7 Things to Think About When Writing the Future…or the Past

Nora Roberts is best known for her romance novels — all of which move through several genres. You’ve got historical, fantastical, modern, thriller, etc. (I could list and list and list…but you get the point.)

But she’s also the creator of the J.D. Robb in Death series. For those of you who may not be familiar with this series, I’ll give you a quick rundown: the main character, Eve Dallas, is a police lieutenant in 2058 New York. She works crazy murder cases. During one particularly gnarly investigation (in book one, Naked in Death), she meets and falls in love with billionaire Roarke. Through the course of the series they deal with murder, mayhem, and mystery while navigating and growing their own relationship.

Note that the series is set in New York in 2058.

Welcome to future, where cops and criminals alike use sealant to cover up their fingerprints — the cops to avoid contaminating a scene, the criminals to avoid getting caught. There are licensed “companions” (think Firefly companions), businesses can have offices off-world, and the digital world requires its own investigative department. Holodecks are real(ish). Plastic surgery is as much a part of the beauty routine as a haircut. AutoChefs make your food.

Neat, right?

But, if you’re planning on writing something in the future, in order for the reader to buy into your world, you have to make the future somehow seem plausible. Nothing in J.D. Robb’s futuristic world is out-of-bounds. In fact, a lot of the available technology in her 2058 is available here-and-now…just on a much smaller, less affordable scale. As I was reading through the in Death series, it occurred to me that there are some things to keep in mind if you’re gonna take the leap and move the world forward.

These are items of world-building that are useful both for a positive/negative future, and also for historical novels. (Though, for historical works, the answers to these questions/concerns inherently come from your research.)

And now I ask you a ton of questions — you’ll note these are things we debate today…humans are nothing if not creatures of habit.


1. Energy
What is powering the future? Oil? Renewable energy like solar/wind/water? Lithium crystals? How does the energy resource work? Are there periods of “downtime” (i.e. brownouts)? Who controls the energy resource? The government, corporations, small bands of local farmers? Where’s the money? He who controls the energy controls the world.

2. Sex
Who gets to have it? For what purpose? What are the rules around it — genders, ages, race, religion, marriage? Is it accepted or just tolerated? Who gets to have children? When and why? How is reproduction monitored — cloning, artificial reproduction, etc? What birth controls are available and to which sex? How is pornography handled and what actually constitutes pornography in this future? Is falling in love a goal, is it frowned upon, is it an okay thing? Is sex more business or more pleasure?

3. Groups
Who is in charge? Why? What’re the pro/cons about them? Who is not in charge/disenfranchised? Why? What’re the pro/cons about them? What are the disenfranchised doing to become franchised? What does a family group look like? Who educates the young? What are the values instilled by the elders to the young? How are the elders treated? Who makes the rules? Who enforces the rules? What does the military/police force/vigilante justice look like? What are the consequences within the group for breaking the rules? What are the rewards for following the rules?

4. Technology
Is there a comparable technology today and why is your evolution of this technology the most accurate? Do people enjoy using the technology as it is? (I’ll admit, I’m thrown mostly by Robb’s “links” which are basically cell phones which everyone keeps on Facetime. I hate Facetime and far prefer texting and so do most people I know.) What are the glitches? How dependent is your society on that technology? Also remember — the bad guys will have this technology too. Anything that can be used for good can be used for evil.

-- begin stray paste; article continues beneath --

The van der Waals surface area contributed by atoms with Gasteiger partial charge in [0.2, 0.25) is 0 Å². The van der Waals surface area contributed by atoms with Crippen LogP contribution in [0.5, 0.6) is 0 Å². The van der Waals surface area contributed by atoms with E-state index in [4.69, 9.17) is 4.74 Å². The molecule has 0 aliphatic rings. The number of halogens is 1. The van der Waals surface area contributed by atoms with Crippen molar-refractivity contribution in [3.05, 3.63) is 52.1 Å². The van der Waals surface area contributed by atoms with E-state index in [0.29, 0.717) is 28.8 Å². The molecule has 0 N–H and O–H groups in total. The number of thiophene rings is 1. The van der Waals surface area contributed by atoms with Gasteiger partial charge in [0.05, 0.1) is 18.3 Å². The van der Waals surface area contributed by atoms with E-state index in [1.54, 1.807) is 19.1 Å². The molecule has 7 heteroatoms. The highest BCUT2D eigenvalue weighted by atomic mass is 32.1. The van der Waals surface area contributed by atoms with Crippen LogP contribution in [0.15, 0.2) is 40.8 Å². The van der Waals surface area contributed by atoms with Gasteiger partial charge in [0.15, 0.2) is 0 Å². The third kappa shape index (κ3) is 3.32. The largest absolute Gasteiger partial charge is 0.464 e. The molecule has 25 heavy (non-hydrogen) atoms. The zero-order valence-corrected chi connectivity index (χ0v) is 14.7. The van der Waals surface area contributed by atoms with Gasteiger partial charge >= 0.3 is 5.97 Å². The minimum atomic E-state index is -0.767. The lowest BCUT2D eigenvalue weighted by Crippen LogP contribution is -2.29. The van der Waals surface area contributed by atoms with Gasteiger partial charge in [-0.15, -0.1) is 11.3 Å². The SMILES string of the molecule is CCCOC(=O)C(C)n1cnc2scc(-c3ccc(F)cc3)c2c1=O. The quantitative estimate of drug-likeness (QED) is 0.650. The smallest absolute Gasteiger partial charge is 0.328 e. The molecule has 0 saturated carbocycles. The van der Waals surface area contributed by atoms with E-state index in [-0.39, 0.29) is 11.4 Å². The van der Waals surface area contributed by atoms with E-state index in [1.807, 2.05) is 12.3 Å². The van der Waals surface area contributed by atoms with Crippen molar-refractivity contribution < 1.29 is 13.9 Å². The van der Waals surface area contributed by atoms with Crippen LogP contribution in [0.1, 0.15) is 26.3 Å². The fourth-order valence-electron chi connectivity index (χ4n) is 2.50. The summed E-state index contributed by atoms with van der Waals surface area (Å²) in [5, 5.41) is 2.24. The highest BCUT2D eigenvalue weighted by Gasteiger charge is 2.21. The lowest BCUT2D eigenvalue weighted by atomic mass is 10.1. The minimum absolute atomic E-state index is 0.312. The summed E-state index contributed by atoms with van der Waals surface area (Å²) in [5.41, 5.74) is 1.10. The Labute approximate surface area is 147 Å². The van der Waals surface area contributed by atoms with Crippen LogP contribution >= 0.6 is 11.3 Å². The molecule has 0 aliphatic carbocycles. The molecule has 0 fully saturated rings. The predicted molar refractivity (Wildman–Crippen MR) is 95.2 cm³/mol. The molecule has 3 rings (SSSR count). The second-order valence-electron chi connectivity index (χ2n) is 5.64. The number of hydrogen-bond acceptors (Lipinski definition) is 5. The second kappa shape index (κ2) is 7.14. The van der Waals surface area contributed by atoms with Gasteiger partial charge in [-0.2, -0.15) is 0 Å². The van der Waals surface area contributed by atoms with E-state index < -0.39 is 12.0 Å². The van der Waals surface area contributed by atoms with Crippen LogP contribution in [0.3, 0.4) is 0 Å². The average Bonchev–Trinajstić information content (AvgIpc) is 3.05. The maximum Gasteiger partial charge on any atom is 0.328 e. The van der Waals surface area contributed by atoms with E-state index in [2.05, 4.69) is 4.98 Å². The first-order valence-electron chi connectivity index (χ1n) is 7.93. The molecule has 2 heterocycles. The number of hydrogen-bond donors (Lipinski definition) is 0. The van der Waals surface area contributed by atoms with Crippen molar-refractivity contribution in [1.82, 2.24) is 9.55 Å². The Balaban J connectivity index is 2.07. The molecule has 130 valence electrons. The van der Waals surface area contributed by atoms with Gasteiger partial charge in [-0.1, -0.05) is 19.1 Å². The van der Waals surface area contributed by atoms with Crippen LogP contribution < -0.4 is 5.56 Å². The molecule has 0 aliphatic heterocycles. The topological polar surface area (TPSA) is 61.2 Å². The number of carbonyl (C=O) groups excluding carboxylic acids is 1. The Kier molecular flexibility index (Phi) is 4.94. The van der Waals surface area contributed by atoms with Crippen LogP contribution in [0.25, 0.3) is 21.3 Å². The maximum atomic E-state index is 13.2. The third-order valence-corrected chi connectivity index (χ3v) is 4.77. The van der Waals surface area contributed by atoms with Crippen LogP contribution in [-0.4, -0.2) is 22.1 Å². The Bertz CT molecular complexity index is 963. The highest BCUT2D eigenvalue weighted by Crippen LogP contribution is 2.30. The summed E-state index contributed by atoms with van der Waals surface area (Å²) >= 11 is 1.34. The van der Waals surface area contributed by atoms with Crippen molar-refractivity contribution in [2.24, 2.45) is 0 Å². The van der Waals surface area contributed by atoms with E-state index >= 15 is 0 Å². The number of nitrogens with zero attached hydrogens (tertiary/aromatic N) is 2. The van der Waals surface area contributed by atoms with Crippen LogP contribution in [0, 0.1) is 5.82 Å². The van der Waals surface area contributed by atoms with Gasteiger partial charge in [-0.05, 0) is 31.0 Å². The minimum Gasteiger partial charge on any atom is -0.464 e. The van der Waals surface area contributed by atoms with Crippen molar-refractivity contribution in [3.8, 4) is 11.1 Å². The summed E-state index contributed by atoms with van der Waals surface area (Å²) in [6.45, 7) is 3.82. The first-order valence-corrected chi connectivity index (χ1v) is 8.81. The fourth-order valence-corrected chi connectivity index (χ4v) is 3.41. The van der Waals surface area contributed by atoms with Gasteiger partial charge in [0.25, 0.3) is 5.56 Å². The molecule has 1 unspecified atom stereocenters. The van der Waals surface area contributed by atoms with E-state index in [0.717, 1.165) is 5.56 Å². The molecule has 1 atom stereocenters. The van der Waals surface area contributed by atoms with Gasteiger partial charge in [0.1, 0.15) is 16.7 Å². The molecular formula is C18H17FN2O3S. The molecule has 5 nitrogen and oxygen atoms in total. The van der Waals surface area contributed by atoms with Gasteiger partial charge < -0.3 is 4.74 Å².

5. Religion
How is faith regarded? How is it policed? How does it police? What are the tolerated religions and what religions are excluded? What’s its role in government? Who practices it? Who looks down on it? Who respects it? How is faith communicated (kneeling, genuflecting, etc)? How does prayer work? Are prayers answered?

6. Currency
How are goods and services bought and paid for? How are they exchanged? Who decides the economic factors? Who is impacted the most? The least? What are the highest valued professions? Which are the necessary professions? How are luxuries defined? Who gets the luxuries? What does poverty look like? Who suffers poverty? What is the money? Gold? Silver? The magical self-perpetuating stones of Reorax?

7. Entertainment
What does it look like? Is it respected? Are there forced entertainments/propaganda? What is publicly decent/indecent? Who decides? How is it enforced? Is there a written language? Who’s allowed to read/write/communicate? What do performances entail? Who supports the entertainers? How? What are sporting/musical/contest events like? Who gets to participate?

What am I missing? Have I asked enough questions? Not enough?

It’s a Kind of Magic

You know, for a fantasy series, A Song of Ice and Fire doesn’t have tons of magic. In plenty of fantasy, the magic is front and center. Magical creatures, magical people, magical wars, magic, magic, magic…

But, Martin plays it subtle. In most of the first book, there’s hardly anything magical at all. A hint here and there, a couple of ghost stories, but nothing major. Granted, it gets bigger as the series continues and more of the supernatural crops up. But, as a part of world-building, Martin really treats magic as many other writers would treat electricity in a modern setting. It’s useful, it can affect characters and plot, but it’s not the main attraction.

It’s an interesting choice. Why’d he do it?

My theory: I think it’s because Martin is really interested in historical fiction and he wanted to write a historical story. Doing it in the fantasy genre allowed him to hold on to all the fun stuff with historical fiction, yet mix it up a bit by creating his own settings, politics, religions, etc. In a sense, I would almost call the series less a fantasy series and more a historical fiction series that just happens to be set in a world that Martin made up.